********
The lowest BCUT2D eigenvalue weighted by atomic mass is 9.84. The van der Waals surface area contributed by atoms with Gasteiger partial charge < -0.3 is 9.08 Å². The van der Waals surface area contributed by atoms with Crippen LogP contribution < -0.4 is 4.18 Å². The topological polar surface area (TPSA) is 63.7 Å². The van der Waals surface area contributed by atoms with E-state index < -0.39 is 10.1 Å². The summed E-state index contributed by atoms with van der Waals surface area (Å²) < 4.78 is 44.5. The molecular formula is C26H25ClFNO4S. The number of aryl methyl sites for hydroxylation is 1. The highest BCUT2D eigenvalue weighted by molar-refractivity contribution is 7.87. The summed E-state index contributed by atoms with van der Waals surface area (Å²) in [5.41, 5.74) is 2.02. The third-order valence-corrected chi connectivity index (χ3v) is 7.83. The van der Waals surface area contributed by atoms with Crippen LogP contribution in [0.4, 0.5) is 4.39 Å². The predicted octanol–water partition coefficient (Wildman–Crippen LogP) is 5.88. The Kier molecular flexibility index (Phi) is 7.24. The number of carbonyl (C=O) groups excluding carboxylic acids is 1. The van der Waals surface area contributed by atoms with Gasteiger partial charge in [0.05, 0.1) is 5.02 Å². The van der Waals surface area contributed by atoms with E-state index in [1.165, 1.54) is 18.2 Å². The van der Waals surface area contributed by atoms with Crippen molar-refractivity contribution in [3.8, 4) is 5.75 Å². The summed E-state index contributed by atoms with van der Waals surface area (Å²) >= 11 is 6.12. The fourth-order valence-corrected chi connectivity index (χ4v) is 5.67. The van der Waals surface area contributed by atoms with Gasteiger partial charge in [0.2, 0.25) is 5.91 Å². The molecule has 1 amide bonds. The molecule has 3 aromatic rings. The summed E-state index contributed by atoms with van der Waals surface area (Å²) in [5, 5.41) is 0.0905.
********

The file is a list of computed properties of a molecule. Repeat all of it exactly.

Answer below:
The lowest BCUT2D eigenvalue weighted by atomic mass is 9.84. The van der Waals surface area contributed by atoms with Gasteiger partial charge < -0.3 is 9.08 Å². The van der Waals surface area contributed by atoms with Crippen LogP contribution < -0.4 is 4.18 Å². The topological polar surface area (TPSA) is 63.7 Å². The van der Waals surface area contributed by atoms with E-state index < -0.39 is 10.1 Å². The summed E-state index contributed by atoms with van der Waals surface area (Å²) < 4.78 is 44.5. The molecular formula is C26H25ClFNO4S. The number of aryl methyl sites for hydroxylation is 1. The highest BCUT2D eigenvalue weighted by molar-refractivity contribution is 7.87. The summed E-state index contributed by atoms with van der Waals surface area (Å²) in [5.41, 5.74) is 2.02. The third-order valence-corrected chi connectivity index (χ3v) is 7.83. The van der Waals surface area contributed by atoms with Crippen LogP contribution in [0.4, 0.5) is 4.39 Å². The predicted octanol–water partition coefficient (Wildman–Crippen LogP) is 5.88. The Kier molecular flexibility index (Phi) is 7.24. The number of carbonyl (C=O) groups excluding carboxylic acids is 1. The van der Waals surface area contributed by atoms with Gasteiger partial charge in [0.05, 0.1) is 5.02 Å². The van der Waals surface area contributed by atoms with E-state index in [1.165, 1.54) is 18.2 Å². The van der Waals surface area contributed by atoms with Crippen molar-refractivity contribution in [3.8, 4) is 5.75 Å². The summed E-state index contributed by atoms with van der Waals surface area (Å²) >= 11 is 6.12. The fourth-order valence-corrected chi connectivity index (χ4v) is 5.67. The van der Waals surface area contributed by atoms with Gasteiger partial charge in [0.2, 0.25) is 5.91 Å². The molecule has 1 amide bonds. The molecule has 3 aromatic rings. The summed E-state index contributed by atoms with van der Waals surface area (Å²) in [5, 5.41) is 0.0905.